Heatstroke is a life-threatening emergency. Therapeutic cooling measures need to be undertaken rapidly in order to prevent the catastrophic organ failure associated with markedly elevated body temperature.
The general dictum is to cool the victim to a normal body temperature, but to take care not to go further into the territory of hypothermia (“overshoot”), which theoretically might create another set of difficulties. But perhaps there is an opportunity now for new thinking regarding cooling a heatstroke victim in dire circumstances.
In an article entitled “Successful Treatment of Severe Heatstroke With Therapeutic Hypothermia by a Noninvasive External Cooling System” (Annals of Emergency Medicine 2012;59:491-493), Dr. Jen-Yee Hong and colleagues report treating a near-fatal case of exertional heatstroke using induced therapeutic hypothermia (33oC [91.4o F]) by a noninvasive external cooling system. After treatment, the patient recovered completely, without any neurological sequelae at one year. Prior to cooling, the victim had multi-organ dysfunction, including seizures, lung injury, and coagulopathy (diffuse bleeding).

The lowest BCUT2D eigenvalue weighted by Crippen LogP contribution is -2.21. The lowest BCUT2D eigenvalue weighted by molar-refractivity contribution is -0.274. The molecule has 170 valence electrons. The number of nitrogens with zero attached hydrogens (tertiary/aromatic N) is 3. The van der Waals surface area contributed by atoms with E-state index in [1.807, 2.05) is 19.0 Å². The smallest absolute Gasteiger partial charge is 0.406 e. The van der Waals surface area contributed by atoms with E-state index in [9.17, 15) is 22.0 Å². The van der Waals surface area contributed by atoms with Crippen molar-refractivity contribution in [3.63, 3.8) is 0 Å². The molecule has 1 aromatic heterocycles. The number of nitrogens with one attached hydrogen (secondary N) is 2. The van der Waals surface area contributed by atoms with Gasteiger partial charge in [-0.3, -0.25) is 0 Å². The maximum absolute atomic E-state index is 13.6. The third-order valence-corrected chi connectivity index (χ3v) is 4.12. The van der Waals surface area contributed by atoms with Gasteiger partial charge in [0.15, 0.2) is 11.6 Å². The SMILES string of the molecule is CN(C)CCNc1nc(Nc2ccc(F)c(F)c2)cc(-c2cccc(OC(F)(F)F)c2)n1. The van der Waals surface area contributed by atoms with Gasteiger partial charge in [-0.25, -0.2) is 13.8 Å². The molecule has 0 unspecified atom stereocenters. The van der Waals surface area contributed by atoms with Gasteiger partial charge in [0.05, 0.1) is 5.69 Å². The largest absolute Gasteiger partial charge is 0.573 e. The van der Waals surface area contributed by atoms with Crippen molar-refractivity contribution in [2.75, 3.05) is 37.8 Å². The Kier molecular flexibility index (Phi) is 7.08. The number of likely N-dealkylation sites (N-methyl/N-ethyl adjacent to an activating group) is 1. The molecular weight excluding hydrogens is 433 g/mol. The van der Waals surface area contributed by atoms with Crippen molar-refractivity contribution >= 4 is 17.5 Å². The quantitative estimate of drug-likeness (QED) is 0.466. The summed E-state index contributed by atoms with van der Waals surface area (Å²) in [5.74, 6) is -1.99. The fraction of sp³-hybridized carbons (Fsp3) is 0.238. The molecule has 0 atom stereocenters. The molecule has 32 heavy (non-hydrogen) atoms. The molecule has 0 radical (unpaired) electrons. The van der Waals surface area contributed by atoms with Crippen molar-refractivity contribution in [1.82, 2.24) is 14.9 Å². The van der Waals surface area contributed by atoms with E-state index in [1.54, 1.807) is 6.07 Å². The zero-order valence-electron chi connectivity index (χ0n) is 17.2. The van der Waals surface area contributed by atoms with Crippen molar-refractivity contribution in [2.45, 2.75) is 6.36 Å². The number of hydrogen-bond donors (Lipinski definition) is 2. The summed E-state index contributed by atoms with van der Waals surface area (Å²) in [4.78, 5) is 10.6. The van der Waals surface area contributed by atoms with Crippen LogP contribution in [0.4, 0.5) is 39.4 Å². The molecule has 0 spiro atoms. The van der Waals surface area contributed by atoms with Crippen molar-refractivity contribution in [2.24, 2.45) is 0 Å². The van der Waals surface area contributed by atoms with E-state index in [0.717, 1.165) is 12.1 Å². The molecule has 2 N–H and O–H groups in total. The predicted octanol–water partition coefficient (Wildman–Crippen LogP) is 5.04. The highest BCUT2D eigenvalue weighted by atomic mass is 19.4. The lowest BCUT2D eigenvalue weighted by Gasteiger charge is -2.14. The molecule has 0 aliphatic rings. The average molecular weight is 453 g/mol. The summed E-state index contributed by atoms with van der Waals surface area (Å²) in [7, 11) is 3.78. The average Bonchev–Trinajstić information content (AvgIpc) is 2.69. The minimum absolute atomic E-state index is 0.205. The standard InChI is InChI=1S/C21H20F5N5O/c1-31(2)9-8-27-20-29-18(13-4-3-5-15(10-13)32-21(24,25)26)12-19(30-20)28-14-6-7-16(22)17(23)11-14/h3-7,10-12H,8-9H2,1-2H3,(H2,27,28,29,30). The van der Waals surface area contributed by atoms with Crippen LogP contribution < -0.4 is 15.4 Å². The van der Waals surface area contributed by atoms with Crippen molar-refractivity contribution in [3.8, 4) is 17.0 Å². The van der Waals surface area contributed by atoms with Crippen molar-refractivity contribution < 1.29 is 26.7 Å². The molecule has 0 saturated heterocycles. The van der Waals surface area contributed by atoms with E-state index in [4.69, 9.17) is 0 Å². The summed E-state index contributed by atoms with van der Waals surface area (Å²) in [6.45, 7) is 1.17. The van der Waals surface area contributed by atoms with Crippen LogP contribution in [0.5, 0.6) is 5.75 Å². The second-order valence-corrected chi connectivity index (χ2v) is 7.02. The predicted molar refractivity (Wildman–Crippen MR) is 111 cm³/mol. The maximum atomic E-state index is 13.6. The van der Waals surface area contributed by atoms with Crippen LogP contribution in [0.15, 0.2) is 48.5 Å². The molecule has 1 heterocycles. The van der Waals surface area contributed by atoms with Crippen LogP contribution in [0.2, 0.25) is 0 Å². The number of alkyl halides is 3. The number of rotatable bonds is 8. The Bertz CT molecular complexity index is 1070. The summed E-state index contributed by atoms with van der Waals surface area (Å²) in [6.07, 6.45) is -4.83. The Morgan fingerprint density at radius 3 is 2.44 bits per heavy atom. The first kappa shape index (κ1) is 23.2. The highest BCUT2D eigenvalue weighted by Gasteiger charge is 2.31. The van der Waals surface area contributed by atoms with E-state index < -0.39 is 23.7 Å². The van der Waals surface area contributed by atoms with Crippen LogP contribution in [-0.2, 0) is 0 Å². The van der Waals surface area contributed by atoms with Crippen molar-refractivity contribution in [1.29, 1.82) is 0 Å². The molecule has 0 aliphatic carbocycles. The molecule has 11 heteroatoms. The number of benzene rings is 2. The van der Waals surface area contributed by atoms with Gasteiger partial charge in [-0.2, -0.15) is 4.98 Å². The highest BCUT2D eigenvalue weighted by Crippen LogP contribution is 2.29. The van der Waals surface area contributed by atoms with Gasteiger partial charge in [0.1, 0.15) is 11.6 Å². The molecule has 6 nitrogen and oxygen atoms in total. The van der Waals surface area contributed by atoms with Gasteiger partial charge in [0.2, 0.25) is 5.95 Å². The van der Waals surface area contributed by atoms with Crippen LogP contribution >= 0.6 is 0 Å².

This is a very important case report, because external cooling devices are much more commonly found these days in emergency departments because they are used to cool patients to protect their brains after they have been resuscitated from cardiac arrest, or in certain other situations where there has been a dangerous period of lack of oxygen to the brain.
The specific device used for this patient was the Medivance Arctic Sun System, which is a noninvasive (no direct access to the bloodstream is obtained) cooling system designed for external temperature management. It circulates chilled water through pads directly adhered to the patient’s skin. While this is a single case report and it is impossible to know if merely cooling the patient from a hyperthermic (hot) condition to a normal body temperature would have been sufficient to achieve the same outcome, it is very important to note that going beyond a normothermic condition to a hypothermic (cold) condition did not appear to be harmful and may very well have been helpful, for theoretical reasons noted by the authors.
Outdoor Ed Note: Thanks Paul for this update. The heat waves happening across the U.S this summer are of particular concern for outdoor programs where physical activity is combined with high heat and humidity. Heat stroke can be an immediately life-threatening illness.
Here are a few other good sources about Exertional Heat Stroke (EHS). One critical observation from a number of these articles is advanced recognition of the problem. The person who is “‘falling behind’ his friends, or collapsing during or shortly after an exercise is suspected to suffer from heat stroke. Staff should be taught to look for these signs and take immediate vigorous steps.
“Cooling Techniques for Hyperthermia” at Medscape.
Reprinted with permission by the Author from Healthline.com